Though its a combined collection but I bought it only for to read The Adventures of Huckleberry Finn I could have written much but there is not much to say about this work So it would be just a brief snapshot of my thoughts on the same;For me its nowhere belongs to the nearby aura of what The Adventures of Tom Sawyer has created so far since my childhood What I read and feel while going through 'The Adventures of Tom Sawyer' this character is nowhere close to that levelOnly at point when Tom entered the scene it became realistic and adventurous in true sense I must say that the mind of author what runs for Tom didn't ran that well for Huck; not even same Its uite boring at various points Start was flat and so is the part with Jim being with Huck on the island Only part that was interesting is either with Tom in the last scenes or when Huck was with 'Grangerfords' with the 'Mary Jane' part Even the part of king and duke was boring except when them being introduced to HuckLanguage with Jim Aunt Sally's Nigger has been written with so deep analysis of the words came out of Black people around his habitatsurroundings That's something he created finelyThe enjoyment that Tom created is far ahead of what Huck did in comparing both of these Twain's works Sense of humor that worked with Tom didn't went well with Huck Finn I thought separating Huck from Tom and that also while Tom in lead as theme character spoiled things Twain's brain seemed to have been mischievous with Tom and dramatic with Huck That's the difference that can't easily be pattedIn short just for the Tom part in last scenes and part with Mary Jane I'm giving it 3550 else I would have planned for only 3050 so far


  3. says:

    I had to decided to read Huckleberry Finn as a sort of preparation for Coover's new novel Huck Out West but I bought the wrong book combining the two by accident so I decided to read Tom Sawyer anyway I'm so happy I did And while that one was very good I was much drawn to Huckleberry FinnAnyway on the subject soon For now I'll just say that there's a world of difference reading these novels as an adult after reading them as a child and it's been eye openinglater


  4. says:

    This the best volume without annotations as it compactly contains both The Adventures of Tom Sawyer and The Adventures of Huckleberry Finn with the split in the middle that explains the former is the story of a boy and the latter is the story of a manThe former captures the spirit of boyhood extremely well with an unrivaled sense of humor and ignorance It's just anecdotal enough to be read in tiny doses or in a steady stream and builds to a satisfying climax though plot is always in third place between these characters and Twain's poignant observations about life Considering it was a boy's book it does an amazing job at painting realityThe latter is one of the best novels in American history Racism sexism segregation violence romanticism and family strife all get put in their places in the great American picaresue It's a much dangerous book and its conseuences are often severe but it's ending reminds us of its beginning all the way back in the first book which this volume conveniently contains Just as adulthood is built on and reflects life so Huckleberry Finn's adventures grow out of and reflect Tom Sawyer's It's greatest achievement is that despite all the heavy subject matter Twain writes in a simple style that allows readers of any age to enter it and because of its simple and complex wonders a child can enjoy it just as much as an adult I know as I've enjoyed it as both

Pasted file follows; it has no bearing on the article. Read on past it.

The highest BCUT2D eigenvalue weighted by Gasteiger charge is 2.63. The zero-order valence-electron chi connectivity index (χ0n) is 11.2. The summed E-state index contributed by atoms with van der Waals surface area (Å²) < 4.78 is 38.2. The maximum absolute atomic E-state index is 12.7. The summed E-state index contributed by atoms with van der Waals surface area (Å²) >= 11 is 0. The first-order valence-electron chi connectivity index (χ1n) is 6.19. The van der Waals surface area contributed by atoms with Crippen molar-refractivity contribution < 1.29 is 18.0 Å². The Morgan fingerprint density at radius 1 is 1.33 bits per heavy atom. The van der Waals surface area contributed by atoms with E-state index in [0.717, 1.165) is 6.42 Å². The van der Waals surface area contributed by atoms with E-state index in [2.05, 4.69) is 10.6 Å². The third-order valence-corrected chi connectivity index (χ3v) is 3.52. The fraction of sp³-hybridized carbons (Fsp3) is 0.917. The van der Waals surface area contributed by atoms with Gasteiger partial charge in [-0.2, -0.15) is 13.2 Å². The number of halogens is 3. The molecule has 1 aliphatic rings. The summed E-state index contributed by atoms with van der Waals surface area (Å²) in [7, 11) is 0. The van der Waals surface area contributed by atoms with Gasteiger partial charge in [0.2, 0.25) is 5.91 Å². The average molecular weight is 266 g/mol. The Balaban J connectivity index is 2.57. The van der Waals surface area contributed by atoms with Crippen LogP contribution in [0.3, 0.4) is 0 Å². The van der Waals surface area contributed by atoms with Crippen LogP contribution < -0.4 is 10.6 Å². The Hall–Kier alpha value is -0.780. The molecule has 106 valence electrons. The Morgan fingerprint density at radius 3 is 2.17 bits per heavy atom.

5. says:

    Moby Dick and this book have rather same after taste The notion of uncivilized civilization came to be uintessential moral value of both Tom Sawyer and Huck Finn same as IshmaelWith such a new style of writing at first I've got a lot of difficulties reading this especially with those south dialect But oh boy Twain told a very simple story about naughty kids in the hood It just brings back my childhood memories about my past and stupid conviction that I used to hold true But here and there Twain gives a subtle lesson of humanity though the characters seem uite naïve about what great philosophy they learned It's revolutionary even now As long as institutional racism exist in human society this book will remain relevant I'm the one of those who don't supported censoring this book for the N words I mean Twain narrates the reality in clear honesty about what society he lived then Huck and Tom only a product of its society and we must deal with that so that we know that the outcome of racism is a bigoted people In this case Huck who feels himself not civilized enough see the worst of so called civilized white people Even Huck see human in Jim the slave than in other white person The part Twain satirized tradition through Tom Sawyer's unpractical knowledge is one of the best insight about the nonsensical tradition in our society Yet we as a society in the name of conforming became one part of those ignorant herds Through Huck's narrative we dwell into logic and sensibility behind every rules and always ask the outcome of it An integral part in which society can progressMaybe that's all of my impression about The Adventures of Tom Sawyer and Adventures of Huckleberry Finn I think the sensation of this will always echo in my mind forever because it hits many parts of my heart softly but clicked on neatly